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Now browsing: Hometown News > News > Volusia County

Edgewater working with county to transport patients to area hospitals
Rating: 2.55 / 5 (55 votes)  
Posted: 2012 Jul 20 - 00:16

By Suzy Kridner

skridner@hometownnewsol.com

EDGEWATER - If you need an ambulance and the city's rescue truck is the closest one, you will soon be able to ride to an area hospital without waiting for EVAC.

Once all the i's are dotted and the t's are crossed on an agreement with Volusia County, Edgewater Fire and Rescue will be able to transport non-emergency patients to the closest hospital, probably starting Aug. 1.

Emergency patients will still wait for EVAC Ambulance, which has been the countywide provider of ambulance service since 1981, if their ambulance is within 10 minutes of reaching the patient.

Since EAVC covers all 1,207 square miles of Volusia County and its 16 municipalites, sometimes patients have to wait for an ambulance.

For more than a year, Edgewater Fire and Rescue Services personnel have been able to transport emergency patients if EVAC is too far away.

The final approval for a six-month pilot program to allow the Edgewater Fire and Rescue Services, and also the Ponce Inlet Fire Department, to transport non-emergency patients is needed from the Volusia County Council, which meets July 26.

At Monday's meeting of the Edgewater City Commission, approval was given for Mayor

Mike Thomas to sign the Volusia County Medical Transport Pilot Participation agreement with the county.

Edgewater City Manager Tracey Barlow and Fire and Rescue Services Chief Stephen Cousins have been working, along with the county, for several years on the proposal.

Mr. Barlow, who was fire chief before becoming interim city manager in December 2007 and appointed full-time city manager in March 2009, said. "there are times when we have more incidents than ambulances

available. I think in the long term the plan will make emergency services more efficient and enhance the level of services for our residents."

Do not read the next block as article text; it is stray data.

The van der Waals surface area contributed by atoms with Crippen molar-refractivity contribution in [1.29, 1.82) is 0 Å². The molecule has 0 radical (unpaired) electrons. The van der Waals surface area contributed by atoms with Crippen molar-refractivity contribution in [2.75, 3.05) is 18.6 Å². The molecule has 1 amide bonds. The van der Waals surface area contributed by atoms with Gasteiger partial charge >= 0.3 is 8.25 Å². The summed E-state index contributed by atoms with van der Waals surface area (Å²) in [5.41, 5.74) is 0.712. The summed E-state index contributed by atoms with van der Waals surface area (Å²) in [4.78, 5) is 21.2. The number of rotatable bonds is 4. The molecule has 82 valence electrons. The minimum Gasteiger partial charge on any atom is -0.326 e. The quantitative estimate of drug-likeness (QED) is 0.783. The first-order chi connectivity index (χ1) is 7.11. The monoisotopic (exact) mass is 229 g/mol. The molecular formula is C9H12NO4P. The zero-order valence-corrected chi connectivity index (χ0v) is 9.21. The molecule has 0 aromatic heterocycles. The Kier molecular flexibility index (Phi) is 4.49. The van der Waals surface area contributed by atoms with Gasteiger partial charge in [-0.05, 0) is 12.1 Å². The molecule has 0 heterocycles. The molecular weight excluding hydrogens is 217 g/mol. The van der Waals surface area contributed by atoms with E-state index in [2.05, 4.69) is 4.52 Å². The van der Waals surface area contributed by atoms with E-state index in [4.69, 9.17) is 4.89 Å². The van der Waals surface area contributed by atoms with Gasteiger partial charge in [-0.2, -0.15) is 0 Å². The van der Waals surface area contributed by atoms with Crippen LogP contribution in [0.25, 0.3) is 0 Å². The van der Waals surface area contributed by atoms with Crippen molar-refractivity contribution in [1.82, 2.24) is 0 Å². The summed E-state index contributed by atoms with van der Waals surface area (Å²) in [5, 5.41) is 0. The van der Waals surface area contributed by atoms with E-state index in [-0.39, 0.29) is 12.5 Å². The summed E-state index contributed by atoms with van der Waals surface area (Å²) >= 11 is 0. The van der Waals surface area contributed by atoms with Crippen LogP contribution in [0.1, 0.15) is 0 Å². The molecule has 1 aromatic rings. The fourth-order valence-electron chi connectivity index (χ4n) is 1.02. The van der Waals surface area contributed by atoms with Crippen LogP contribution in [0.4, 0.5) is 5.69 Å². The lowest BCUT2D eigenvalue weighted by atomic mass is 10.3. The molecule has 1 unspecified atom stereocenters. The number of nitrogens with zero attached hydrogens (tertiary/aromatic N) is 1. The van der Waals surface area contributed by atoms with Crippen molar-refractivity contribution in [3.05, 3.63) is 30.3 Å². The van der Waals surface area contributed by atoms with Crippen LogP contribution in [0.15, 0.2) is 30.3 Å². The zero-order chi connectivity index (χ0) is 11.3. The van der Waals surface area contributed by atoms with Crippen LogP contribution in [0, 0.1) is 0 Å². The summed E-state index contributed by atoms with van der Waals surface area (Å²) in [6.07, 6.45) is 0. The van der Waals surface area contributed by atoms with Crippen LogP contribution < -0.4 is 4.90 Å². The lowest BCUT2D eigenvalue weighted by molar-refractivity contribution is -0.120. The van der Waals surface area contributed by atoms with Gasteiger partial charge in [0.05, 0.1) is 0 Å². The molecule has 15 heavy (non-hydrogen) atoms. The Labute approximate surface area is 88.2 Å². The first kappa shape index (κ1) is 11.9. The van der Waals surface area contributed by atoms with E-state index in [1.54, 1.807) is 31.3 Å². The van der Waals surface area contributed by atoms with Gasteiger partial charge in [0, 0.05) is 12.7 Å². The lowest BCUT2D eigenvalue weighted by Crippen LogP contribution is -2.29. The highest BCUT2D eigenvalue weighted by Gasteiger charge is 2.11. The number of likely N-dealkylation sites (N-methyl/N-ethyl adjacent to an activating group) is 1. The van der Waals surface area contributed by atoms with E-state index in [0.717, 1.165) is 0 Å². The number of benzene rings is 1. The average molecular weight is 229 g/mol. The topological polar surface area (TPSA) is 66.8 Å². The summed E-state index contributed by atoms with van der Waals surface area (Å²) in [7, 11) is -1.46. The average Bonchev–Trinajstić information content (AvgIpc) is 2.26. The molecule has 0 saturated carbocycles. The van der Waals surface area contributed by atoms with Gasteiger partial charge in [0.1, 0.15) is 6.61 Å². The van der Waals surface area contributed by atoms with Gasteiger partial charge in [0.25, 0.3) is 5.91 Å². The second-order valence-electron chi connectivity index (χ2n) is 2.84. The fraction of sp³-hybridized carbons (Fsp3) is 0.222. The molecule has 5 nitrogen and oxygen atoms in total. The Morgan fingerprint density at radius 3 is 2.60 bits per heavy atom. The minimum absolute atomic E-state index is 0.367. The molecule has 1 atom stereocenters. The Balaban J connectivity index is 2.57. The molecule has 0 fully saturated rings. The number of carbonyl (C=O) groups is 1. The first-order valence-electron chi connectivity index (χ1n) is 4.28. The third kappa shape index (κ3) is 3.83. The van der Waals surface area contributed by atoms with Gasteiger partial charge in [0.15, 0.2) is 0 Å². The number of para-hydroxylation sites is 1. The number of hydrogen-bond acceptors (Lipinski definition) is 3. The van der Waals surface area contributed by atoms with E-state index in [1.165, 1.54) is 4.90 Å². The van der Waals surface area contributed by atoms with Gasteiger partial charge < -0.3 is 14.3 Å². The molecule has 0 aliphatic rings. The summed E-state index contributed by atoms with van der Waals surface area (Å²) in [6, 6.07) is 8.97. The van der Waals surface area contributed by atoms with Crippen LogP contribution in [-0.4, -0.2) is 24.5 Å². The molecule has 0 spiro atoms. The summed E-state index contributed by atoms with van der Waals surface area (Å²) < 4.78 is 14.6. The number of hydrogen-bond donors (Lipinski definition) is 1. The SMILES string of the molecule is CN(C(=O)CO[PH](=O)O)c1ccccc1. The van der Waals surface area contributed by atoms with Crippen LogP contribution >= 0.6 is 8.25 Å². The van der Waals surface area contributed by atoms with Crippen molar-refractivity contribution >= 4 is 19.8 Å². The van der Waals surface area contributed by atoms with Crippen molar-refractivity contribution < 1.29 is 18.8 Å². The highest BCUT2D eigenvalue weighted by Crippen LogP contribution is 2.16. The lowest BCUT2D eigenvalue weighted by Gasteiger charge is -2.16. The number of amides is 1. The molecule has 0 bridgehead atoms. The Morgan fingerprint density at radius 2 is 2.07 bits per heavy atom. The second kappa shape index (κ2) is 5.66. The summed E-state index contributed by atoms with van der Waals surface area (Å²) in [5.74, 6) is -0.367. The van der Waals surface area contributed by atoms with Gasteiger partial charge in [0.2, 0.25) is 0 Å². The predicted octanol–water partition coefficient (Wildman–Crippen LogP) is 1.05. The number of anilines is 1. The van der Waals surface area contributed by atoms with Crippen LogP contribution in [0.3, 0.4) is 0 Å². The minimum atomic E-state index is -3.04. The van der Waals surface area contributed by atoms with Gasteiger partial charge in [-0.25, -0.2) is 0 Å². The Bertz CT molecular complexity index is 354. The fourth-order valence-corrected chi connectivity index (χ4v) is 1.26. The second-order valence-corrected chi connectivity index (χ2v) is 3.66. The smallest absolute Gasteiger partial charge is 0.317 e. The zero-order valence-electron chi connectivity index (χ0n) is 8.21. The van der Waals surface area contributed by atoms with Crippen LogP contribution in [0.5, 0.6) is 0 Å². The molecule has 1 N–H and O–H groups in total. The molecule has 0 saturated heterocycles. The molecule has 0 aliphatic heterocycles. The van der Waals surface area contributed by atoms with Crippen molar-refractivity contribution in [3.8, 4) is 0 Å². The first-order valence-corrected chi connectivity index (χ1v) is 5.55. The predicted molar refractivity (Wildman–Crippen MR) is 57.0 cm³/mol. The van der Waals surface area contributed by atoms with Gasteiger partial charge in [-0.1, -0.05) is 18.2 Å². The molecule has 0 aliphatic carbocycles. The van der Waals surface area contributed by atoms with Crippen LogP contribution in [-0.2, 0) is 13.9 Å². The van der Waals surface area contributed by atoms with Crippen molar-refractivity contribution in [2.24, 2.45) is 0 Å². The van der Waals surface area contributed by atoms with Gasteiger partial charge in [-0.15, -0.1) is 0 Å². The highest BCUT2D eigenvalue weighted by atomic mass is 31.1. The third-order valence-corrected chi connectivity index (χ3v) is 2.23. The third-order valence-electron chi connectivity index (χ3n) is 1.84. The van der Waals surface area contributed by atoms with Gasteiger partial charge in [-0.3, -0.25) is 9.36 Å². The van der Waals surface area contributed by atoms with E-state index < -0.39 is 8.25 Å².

"If it works successfully, it can reduce the burden on EVAC."

"If transporting doesn't bring a benefit or additional services to our residents and is a financial burden, we can re-evaluate," he said.

But Mr. Barlow said he is pretty confident that transporting will be a benefit to Edgewater and its residents.

"I promised the City Council that there would be no additional burden and it won't cost anything additional for the six-month pilot program," Mr. Barlow said.

Ponce Inlet Fire Chief Dan Scales said, "We really don't anticipate our costs going up except for fuel and wear and tear."

Volusia County Manager Jim Dinneen agrees.

" ... There should not be an extra cost if they're using existing people," Mr. Dinneen said.

In Edgewater, grants have been received in the last few years that included $931,500 in 2006 and $863,302 in 2010, both for staffing for adequate fire and emergency response.

Funding also was received for new cardiac monitors/defibrillators, advanced life support equipment and reporting software and computers.

Chief Cousins said, "I am excited as the program continues to move forward. We are ready to transport to the appropriate facility."

He said the response time for the fire department is about 4 minutes and 9 to 10 minutes for EVAC. "More often than not the fire deparmtnet arrives first," Chief Cousins said.

Last year, he said, the fire department transported five patients who were in unstable condition and EVAC has a delay.

Bert Fish Medical Center is the closest hospital and "stroke and cardiac alerts go to Bert Fish," the fire chief said. Trauma and obstetrics patients go to Halifax Health. Sometimes health insurance dictates which hospital a patient uses.

Edgewater Fire and Rescue Services personnel are all trained as either paramedics or Emergency Medical Technicians, the Chief said.

Correspondent Michael Salerno contributed to this story.




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